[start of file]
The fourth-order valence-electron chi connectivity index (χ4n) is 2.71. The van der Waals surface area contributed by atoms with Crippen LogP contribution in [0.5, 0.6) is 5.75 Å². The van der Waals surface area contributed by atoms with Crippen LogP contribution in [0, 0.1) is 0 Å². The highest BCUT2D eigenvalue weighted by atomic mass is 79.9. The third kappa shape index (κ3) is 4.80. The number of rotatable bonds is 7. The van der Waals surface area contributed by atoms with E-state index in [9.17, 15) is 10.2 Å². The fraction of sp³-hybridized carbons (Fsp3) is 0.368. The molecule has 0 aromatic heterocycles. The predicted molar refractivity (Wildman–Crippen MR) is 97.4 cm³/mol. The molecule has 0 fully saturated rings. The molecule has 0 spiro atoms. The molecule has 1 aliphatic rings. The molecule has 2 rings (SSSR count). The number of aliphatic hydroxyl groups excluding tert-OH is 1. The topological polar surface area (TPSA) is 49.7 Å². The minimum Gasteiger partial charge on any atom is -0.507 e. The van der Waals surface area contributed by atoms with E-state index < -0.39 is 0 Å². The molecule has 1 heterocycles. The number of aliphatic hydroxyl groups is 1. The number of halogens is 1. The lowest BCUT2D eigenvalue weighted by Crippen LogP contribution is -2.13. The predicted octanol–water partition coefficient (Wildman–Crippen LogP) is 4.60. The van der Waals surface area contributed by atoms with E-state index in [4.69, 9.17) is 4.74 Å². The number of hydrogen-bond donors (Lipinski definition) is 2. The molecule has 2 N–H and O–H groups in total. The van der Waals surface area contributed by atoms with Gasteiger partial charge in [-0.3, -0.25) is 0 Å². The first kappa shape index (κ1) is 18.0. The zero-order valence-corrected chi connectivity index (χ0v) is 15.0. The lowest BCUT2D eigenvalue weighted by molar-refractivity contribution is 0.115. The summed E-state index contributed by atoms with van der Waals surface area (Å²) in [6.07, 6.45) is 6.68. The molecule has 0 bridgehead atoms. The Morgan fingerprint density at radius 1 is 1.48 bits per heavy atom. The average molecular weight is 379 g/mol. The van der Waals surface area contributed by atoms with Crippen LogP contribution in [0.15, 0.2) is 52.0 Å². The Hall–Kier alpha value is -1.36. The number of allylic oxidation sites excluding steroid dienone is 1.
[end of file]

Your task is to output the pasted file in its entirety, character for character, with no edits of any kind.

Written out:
The fourth-order valence-electron chi connectivity index (χ4n) is 2.71. The van der Waals surface area contributed by atoms with Crippen LogP contribution in [0.5, 0.6) is 5.75 Å². The van der Waals surface area contributed by atoms with Crippen LogP contribution in [0, 0.1) is 0 Å². The highest BCUT2D eigenvalue weighted by atomic mass is 79.9. The third kappa shape index (κ3) is 4.80. The number of rotatable bonds is 7. The van der Waals surface area contributed by atoms with E-state index in [9.17, 15) is 10.2 Å². The fraction of sp³-hybridized carbons (Fsp3) is 0.368. The molecule has 0 aromatic heterocycles. The predicted molar refractivity (Wildman–Crippen MR) is 97.4 cm³/mol. The molecule has 0 fully saturated rings. The molecule has 0 spiro atoms. The molecule has 1 aliphatic rings. The molecule has 2 rings (SSSR count). The number of aliphatic hydroxyl groups excluding tert-OH is 1. The topological polar surface area (TPSA) is 49.7 Å². The minimum Gasteiger partial charge on any atom is -0.507 e. The van der Waals surface area contributed by atoms with E-state index < -0.39 is 0 Å². The molecule has 1 heterocycles. The number of aliphatic hydroxyl groups is 1. The number of halogens is 1. The lowest BCUT2D eigenvalue weighted by Crippen LogP contribution is -2.13. The predicted octanol–water partition coefficient (Wildman–Crippen LogP) is 4.60. The van der Waals surface area contributed by atoms with E-state index in [4.69, 9.17) is 4.74 Å². The number of hydrogen-bond donors (Lipinski definition) is 2. The molecule has 2 N–H and O–H groups in total. The van der Waals surface area contributed by atoms with Gasteiger partial charge in [-0.3, -0.25) is 0 Å². The first kappa shape index (κ1) is 18.0. The zero-order valence-corrected chi connectivity index (χ0v) is 15.0. The lowest BCUT2D eigenvalue weighted by molar-refractivity contribution is 0.115. The summed E-state index contributed by atoms with van der Waals surface area (Å²) in [6.07, 6.45) is 6.68. The molecule has 0 bridgehead atoms. The Morgan fingerprint density at radius 1 is 1.48 bits per heavy atom. The average molecular weight is 379 g/mol. The van der Waals surface area contributed by atoms with Crippen LogP contribution in [0.15, 0.2) is 52.0 Å². The Hall–Kier alpha value is -1.36. The number of allylic oxidation sites excluding steroid dienone is 1.